Somali Mothers in U.S. Want to Send Wayward Sons Home Some Somali mothers in Rochester, Minn., say their teenage sons are selling drugs and running foul of the law, and should be sent back to Somalia. It's an extreme measure, but one that the moms feel they need to take. Sea Stachura of Minnesota Public Radio reports.
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Somali Mothers in U.S. Want to Send Wayward Sons Home

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Somali Mothers in U.S. Want to Send Wayward Sons Home

Somali Mothers in U.S. Want to Send Wayward Sons Home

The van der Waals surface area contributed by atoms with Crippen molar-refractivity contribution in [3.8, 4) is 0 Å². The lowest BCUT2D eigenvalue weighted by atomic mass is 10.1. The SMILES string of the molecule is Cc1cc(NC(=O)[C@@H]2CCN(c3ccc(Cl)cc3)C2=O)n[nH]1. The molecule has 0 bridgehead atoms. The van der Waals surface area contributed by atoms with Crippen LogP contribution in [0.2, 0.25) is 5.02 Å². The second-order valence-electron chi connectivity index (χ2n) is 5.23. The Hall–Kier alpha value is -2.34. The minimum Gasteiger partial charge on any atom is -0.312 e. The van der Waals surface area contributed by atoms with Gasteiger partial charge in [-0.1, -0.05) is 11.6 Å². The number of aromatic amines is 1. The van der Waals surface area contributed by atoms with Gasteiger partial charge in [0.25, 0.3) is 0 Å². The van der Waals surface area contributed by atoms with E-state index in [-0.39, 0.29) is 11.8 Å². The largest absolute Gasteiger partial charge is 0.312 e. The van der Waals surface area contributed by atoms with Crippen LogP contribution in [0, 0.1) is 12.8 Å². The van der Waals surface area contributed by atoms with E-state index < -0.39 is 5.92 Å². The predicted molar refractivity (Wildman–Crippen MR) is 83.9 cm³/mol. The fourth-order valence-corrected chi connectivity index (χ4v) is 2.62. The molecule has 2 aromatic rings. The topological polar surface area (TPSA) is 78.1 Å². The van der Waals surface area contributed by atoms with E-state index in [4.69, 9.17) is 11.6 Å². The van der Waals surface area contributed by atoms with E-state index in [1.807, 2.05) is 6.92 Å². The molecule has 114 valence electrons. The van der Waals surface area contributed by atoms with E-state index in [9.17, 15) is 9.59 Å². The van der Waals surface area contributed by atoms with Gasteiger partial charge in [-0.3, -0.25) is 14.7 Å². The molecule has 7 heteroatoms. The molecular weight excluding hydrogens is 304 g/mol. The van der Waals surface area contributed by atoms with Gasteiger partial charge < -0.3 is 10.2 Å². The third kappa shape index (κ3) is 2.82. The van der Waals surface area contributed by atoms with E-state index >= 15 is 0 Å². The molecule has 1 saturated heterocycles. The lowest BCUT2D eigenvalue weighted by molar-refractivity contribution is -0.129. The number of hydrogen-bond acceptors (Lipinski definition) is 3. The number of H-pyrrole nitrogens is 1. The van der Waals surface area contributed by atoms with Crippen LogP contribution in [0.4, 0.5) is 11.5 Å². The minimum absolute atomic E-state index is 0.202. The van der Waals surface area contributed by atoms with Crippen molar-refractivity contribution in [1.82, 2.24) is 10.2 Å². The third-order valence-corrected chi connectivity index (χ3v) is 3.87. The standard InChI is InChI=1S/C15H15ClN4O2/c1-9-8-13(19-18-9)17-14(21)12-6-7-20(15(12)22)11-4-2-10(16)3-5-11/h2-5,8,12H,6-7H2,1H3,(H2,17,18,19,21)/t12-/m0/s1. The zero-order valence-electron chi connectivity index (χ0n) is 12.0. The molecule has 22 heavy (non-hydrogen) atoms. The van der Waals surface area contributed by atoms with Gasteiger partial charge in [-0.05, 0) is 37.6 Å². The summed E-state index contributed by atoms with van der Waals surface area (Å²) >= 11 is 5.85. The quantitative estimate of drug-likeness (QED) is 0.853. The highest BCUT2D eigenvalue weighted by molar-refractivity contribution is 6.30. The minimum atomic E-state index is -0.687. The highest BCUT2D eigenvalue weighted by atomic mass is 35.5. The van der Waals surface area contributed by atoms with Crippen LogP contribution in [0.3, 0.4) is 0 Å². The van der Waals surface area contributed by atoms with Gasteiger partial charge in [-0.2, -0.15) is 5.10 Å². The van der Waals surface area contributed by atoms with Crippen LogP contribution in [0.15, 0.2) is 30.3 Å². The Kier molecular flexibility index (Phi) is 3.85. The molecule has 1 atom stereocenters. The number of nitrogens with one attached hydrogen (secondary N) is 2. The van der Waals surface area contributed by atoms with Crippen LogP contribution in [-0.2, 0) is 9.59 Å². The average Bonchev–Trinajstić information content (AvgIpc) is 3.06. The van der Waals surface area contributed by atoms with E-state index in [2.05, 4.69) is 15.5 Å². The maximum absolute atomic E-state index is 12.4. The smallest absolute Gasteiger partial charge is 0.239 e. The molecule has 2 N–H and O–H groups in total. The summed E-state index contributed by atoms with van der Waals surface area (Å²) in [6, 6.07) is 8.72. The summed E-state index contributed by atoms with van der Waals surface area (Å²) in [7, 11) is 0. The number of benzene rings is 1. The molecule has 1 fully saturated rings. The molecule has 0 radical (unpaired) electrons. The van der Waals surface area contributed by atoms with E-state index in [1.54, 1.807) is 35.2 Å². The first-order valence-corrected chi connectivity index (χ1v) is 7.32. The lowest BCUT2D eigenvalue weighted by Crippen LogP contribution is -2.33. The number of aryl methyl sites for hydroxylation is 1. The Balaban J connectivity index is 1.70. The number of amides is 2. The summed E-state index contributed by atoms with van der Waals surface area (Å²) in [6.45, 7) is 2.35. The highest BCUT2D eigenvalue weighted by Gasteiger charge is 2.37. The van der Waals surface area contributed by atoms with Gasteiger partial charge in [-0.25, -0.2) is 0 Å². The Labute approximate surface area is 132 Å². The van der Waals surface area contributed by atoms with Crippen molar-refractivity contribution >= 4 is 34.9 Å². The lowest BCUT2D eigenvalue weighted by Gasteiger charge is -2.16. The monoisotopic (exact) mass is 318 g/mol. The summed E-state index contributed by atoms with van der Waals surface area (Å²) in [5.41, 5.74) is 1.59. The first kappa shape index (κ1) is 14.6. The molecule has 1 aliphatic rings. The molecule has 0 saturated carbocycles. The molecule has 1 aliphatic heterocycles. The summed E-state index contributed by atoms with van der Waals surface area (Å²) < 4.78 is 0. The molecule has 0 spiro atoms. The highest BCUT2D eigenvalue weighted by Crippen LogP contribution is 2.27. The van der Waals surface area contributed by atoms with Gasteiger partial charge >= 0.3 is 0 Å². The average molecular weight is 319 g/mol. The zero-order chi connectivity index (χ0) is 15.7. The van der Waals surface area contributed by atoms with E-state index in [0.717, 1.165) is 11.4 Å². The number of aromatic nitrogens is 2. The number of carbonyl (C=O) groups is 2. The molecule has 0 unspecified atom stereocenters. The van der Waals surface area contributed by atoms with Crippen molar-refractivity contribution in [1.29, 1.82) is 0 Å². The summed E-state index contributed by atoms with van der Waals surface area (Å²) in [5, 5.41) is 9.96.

Somali Mothers in U.S. Want to Send Wayward Sons Home

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Some Somali mothers in Rochester, Minn., say their teenage sons are selling drugs and running foul of the law, and should be sent back to Somalia. It's an extreme measure, but one that the moms feel they need to take. Sea Stachura of Minnesota Public Radio reports.

JOHN YDSTIE, host:

Minnesota is home to more than 25,000 Somali immigrants. In the city of Rochester, police say an increasing number of Somali American teenagers are getting caught up in drugs. In response, some mothers are sending their sons back to Somalia. Minnesota Public Radio Sea Stachura reports.

(Soundbite of people speaking in a foreign language)